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Psalm 77

God’s Mighty Deeds Recalled

To the leader: according to Jeduthun. Of Asaph. A Psalm.

1

I cry aloud to God,

aloud to God, that he may hear me.

2

In the day of my trouble I seek the Lord;

in the night my hand is stretched out without wearying;

my soul refuses to be comforted.

3

I think of God, and I moan;

I meditate, and my spirit faints.Selah

 

4

You keep my eyelids from closing;

I am so troubled that I cannot speak.

5

I consider the days of old,

and remember the years of long ago.

6

I commune with my heart in the night;

I meditate and search my spirit:

7

“Will the Lord spurn forever,

and never again be favorable?

8

Has his steadfast love ceased forever?

Are his promises at an end for all time?

9

Has God forgotten to be gracious?

Has he in anger shut up his compassion?”Selah

10

And I say, “It is my grief

that the right hand of the Most High has changed.”

 

11

I will call to mind the deeds of the Lord;

I will remember your wonders of old.

12

I will meditate on all your work,

and muse on your mighty deeds.

13

Your way, O God, is holy.

What god is so great as our God?

14

You are the God who works wonders;

you have displayed your might among the peoples.

15

With your strong arm you redeemed your people,

the descendants of Jacob and Joseph.Selah

 

16

When the waters saw you, O God,

when the waters saw you, they were afraid;

the very deep trembled.

17

The clouds poured out water;

the skies thundered;

your arrows flashed on every side.

18

The crash of your thunder was in the whirlwind;

your lightnings lit up the world;

the earth trembled and shook.

19

Your way was through the sea,

your path, through the mighty waters;

yet your footprints were unseen.

20

You led your people like a flock

by the hand of Moses and Aaron.


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Ps 77:1-20. To Jeduthun—(See on Ps 39:1, title). In a time of great affliction, when ready to despair, the Psalmist derives relief from calling to mind God's former and wonderful works of delivering power and grace.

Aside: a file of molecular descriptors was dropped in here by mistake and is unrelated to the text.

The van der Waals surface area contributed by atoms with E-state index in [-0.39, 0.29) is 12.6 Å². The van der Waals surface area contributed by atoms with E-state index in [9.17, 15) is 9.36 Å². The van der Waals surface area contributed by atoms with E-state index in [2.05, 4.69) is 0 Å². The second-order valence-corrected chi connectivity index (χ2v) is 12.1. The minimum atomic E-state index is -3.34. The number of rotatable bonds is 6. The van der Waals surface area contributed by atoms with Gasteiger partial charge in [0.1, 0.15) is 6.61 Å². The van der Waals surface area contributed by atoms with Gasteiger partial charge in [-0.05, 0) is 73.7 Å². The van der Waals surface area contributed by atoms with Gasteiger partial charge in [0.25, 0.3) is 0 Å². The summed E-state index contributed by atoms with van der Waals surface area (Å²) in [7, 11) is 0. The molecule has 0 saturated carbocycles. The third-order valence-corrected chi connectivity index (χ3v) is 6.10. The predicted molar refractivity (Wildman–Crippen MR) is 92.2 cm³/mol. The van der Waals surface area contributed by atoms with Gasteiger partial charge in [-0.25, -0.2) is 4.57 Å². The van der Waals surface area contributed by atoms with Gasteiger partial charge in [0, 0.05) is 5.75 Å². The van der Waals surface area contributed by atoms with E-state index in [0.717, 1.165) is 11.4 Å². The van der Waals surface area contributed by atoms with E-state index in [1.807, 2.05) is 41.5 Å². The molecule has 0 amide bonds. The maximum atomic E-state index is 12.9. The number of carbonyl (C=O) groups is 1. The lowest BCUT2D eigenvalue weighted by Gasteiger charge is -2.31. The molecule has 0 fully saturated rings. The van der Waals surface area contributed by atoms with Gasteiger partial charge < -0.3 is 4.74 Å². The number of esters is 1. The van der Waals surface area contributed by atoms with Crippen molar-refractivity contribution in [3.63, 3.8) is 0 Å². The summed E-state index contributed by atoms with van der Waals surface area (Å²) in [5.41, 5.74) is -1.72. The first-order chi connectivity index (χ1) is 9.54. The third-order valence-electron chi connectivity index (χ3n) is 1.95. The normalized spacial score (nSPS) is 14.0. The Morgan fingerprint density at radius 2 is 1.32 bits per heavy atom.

1. expresses the purport of the Psalm.

2. his importunacy.

my sore ran … night—literally, "my hand was spread," or, "stretched out" (compare Ps 44:20).

ceased not—literally, "grew not numb," or, "feeble" (Ge 45:26; Ps 38:8).

my soul … comforted—(compare Ge 37:35; Jer 31:15).

3-9. His sad state contrasted with former joys.

was troubled—literally, "violently agitated," or disquieted (Ps 39:6; 41:5).

my spirit was overwhelmed—or, "fainted" (Ps 107:5; Jon 2:7).

4. holdest … waking—or, "fast," that I cannot sleep. Thus he is led to express his anxious feelings in several earnest questions indicative of impatient sorrow.

10. Omitting the supplied words, we may read, "This is my affliction—the years of," &c., "years" being taken as parallel to affliction (compare Ps 90:15), as of God's ordering.

11, 12. He finds relief in contrasting God's former deliverances. Shall we receive good at His hands, and not evil? Both are orderings of unerring mercy and unfailing love.

13. Thy way … in the sanctuary—God's ways of grace and providence (Ps 22:3; 67:2), ordered on holy principles, as developed in His worship; or implied in His perfections, if "holiness" be used for "sanctuary," as some prefer translating (compare Ex 15:11).

14-20. Illustrations of God's power in His special interventions for His people (Ex 14:1-31), and, in the more common, but sublime, control of nature (Ps 22:11-14; Hab 3:14) which may have attended those miraculous events (Ex 14:24).

15. Jacob and Joseph—representing all.

19. waters … , footsteps—may refer to His actual leading the people through the sea, though also expressing the mysteries of providence.




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